Ok, so first let me apologize for not managing this blog as well as I should. I could give lots of excuses, but let’s just say it has been an extremely busy summer. I promise from now on that I’ll be posting at least once a week with some key thoughts to help my friends in the music business. These may be topics you’ve heard before but some that I feel need repeating after listening and reviewing bands each week. So let’s get started…..
The topic for this week is Planning an Awesome Show. Not just an ok show, but an Awesome show! This is such a key to your success. Fans may hear your music via a CD, MP3, Radio, Internet, etc. but I know of no better way for them to get hooked on your music than to see and hear your music in person. The show experience is what is going to keep your fans coming back.
This is going to take work, will be a learning process, and you may not always get it right but this is absolutely vital to your music business (you are a business you know). You may have great songs but if you have a very lackluster performance you’re going to be hard-pressed to get your fans to your performance again outside of your Mom, Dad, Best Friends, etc. And even with your close relatives or friends, you want them to enjoy it so much that they can’t wait to share it with their friends, acquaintances, Facebook or Twitter network, etc.
So here’s some key areas to work on:
1.) Practice, Practice, Practice your Music
- This shouldn’t have to be said but I sometimes hear bands who I question how much they really practice. As a bass player myself I know that I need to practice a song at least 30-40 times (if not more) so that when I get in front of an audience I have the song down and any distractions will not take away from my performance and I’ll feel more comfortable expressing myself through my music.
2.) Rehearse as if you’re at your Gig
- For some people being in front of an audience comes naturally, BUT, for 90% of people it isn’t natural and it shows on stage. Therefore, you must rehearse the entire show from beginning to end, transitions, talking moments, who’s going to talk when you’re tuning, etc. Don’t just do this once but several times.
3.) Plan & Review the Flow of the Show
- This means writing up your set list, developing good transitions between songs, working through how you introduce your band, planning where you’ll have short pauses to talk to your audience, who will be talking, what you want to say, etc. This should go without saying but this shouldn’t just involve the band but all parts of the production, i.e. the sound and light folks as well when possible.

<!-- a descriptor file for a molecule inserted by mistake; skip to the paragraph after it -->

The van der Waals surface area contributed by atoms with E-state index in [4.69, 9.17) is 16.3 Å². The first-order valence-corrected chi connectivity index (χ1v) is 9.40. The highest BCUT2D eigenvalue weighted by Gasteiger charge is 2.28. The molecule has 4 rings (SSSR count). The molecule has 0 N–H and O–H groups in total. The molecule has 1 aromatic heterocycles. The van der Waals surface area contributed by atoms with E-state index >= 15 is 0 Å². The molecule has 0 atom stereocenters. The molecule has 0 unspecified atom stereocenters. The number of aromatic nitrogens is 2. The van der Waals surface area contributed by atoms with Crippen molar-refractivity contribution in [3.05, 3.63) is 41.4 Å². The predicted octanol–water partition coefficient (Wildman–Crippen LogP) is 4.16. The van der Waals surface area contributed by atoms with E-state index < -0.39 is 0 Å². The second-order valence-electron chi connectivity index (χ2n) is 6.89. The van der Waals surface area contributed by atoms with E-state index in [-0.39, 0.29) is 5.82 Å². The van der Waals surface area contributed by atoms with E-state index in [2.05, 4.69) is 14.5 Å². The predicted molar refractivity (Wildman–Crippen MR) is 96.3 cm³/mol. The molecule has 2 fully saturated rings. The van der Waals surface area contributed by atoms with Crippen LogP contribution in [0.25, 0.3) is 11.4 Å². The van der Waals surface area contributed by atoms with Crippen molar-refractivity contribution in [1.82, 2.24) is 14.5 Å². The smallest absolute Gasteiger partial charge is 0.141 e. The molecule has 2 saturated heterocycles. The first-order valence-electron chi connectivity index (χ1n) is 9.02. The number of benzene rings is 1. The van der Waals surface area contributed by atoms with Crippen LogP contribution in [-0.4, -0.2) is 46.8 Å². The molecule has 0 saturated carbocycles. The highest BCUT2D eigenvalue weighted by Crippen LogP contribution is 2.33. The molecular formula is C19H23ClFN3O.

- Also, I encourage you to have a short pre-show discussion with the band, light, sound folks, etc. the day of the show. Just go over a few key items so everyone is on the same page and knows what to watch for, i.e. a problem amp, sound board, etc.
4.) Practice Speaking Moments
- Ok, I’m definitely not a good public speaker so I can identify with you on this topic. Most people don’t come by this naturally. Therefore, write out a few thoughts, keep a note card handy with what you want to say, practice it a bunch, so you will feel comfortable. This will develop to where you feel much more comfortable the more you perform. But even then, your comfort level will rise if you prepare ahead of time.
5.) Put Your Energy and Passion into Every Show – No Matter the Size
- I’ve talked with lots of bands who have had shows where there may have only be 7 or 8 people are in attendance. But, of those 7 or 8 there were 2 or 3 music industry people who just happened to be there, perhaps for a different reason, but they were in attendance listening to the show. Sometimes it was a booking agent, or a producer, a venue owner, a promoter, or a record label A&R person. As well, if you put on a great show, the venue staff are going to start to spread the word as well. These are some of your key allies that can help create buzz about your band. From the music lovers in the audience, they may end up being your greatest advocates and spread the word via Facebook, Twitter, etc. You may use a smaller show to try some things out but you’re a professional now so give the best you can each time.